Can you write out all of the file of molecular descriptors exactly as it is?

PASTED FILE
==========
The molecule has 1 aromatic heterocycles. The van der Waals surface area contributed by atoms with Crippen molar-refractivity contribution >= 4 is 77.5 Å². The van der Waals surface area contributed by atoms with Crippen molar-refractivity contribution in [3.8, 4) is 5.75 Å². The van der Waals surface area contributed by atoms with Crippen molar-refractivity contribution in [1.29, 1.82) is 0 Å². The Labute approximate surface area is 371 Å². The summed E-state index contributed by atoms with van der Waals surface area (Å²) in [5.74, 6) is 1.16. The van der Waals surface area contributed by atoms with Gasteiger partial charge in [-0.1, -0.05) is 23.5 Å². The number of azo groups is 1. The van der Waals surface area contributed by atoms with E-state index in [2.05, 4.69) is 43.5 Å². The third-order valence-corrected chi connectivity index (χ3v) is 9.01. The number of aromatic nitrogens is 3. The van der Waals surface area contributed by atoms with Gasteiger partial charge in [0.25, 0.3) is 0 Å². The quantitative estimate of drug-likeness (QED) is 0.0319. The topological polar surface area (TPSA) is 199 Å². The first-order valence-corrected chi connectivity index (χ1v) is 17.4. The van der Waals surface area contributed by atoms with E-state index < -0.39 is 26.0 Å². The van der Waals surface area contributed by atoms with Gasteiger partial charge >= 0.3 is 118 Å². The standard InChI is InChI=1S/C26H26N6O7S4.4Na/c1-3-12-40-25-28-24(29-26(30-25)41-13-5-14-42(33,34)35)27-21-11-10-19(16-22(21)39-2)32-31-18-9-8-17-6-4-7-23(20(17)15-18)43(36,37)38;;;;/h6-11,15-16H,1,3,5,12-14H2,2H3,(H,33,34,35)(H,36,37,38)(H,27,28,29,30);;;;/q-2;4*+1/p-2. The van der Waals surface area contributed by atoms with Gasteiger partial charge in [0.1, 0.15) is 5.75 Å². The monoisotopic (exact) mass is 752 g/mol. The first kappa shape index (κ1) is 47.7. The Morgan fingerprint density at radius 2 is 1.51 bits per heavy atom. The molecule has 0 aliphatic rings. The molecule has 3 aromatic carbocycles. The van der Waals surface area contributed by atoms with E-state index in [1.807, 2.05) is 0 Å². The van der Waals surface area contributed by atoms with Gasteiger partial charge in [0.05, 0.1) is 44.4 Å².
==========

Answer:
The molecule has 1 aromatic heterocycles. The van der Waals surface area contributed by atoms with Crippen molar-refractivity contribution >= 4 is 77.5 Å². The van der Waals surface area contributed by atoms with Crippen molar-refractivity contribution in [3.8, 4) is 5.75 Å². The van der Waals surface area contributed by atoms with Crippen molar-refractivity contribution in [1.29, 1.82) is 0 Å². The Labute approximate surface area is 371 Å². The summed E-state index contributed by atoms with van der Waals surface area (Å²) in [5.74, 6) is 1.16. The van der Waals surface area contributed by atoms with Gasteiger partial charge in [-0.1, -0.05) is 23.5 Å². The number of azo groups is 1. The van der Waals surface area contributed by atoms with E-state index in [2.05, 4.69) is 43.5 Å². The third-order valence-corrected chi connectivity index (χ3v) is 9.01. The number of aromatic nitrogens is 3. The van der Waals surface area contributed by atoms with Gasteiger partial charge in [0.25, 0.3) is 0 Å². The quantitative estimate of drug-likeness (QED) is 0.0319. The topological polar surface area (TPSA) is 199 Å². The first-order valence-corrected chi connectivity index (χ1v) is 17.4. The van der Waals surface area contributed by atoms with E-state index < -0.39 is 26.0 Å². The van der Waals surface area contributed by atoms with Gasteiger partial charge >= 0.3 is 118 Å². The standard InChI is InChI=1S/C26H26N6O7S4.4Na/c1-3-12-40-25-28-24(29-26(30-25)41-13-5-14-42(33,34)35)27-21-11-10-19(16-22(21)39-2)32-31-18-9-8-17-6-4-7-23(20(17)15-18)43(36,37)38;;;;/h6-11,15-16H,1,3,5,12-14H2,2H3,(H,33,34,35)(H,36,37,38)(H,27,28,29,30);;;;/q-2;4*+1/p-2. The van der Waals surface area contributed by atoms with Gasteiger partial charge in [0.1, 0.15) is 5.75 Å². The monoisotopic (exact) mass is 752 g/mol. The first kappa shape index (κ1) is 47.7. The Morgan fingerprint density at radius 2 is 1.51 bits per heavy atom. The molecule has 0 aliphatic rings. The molecule has 3 aromatic carbocycles. The van der Waals surface area contributed by atoms with E-state index in [1.807, 2.05) is 0 Å². The van der Waals surface area contributed by atoms with Gasteiger partial charge in [0.05, 0.1) is 44.4 Å².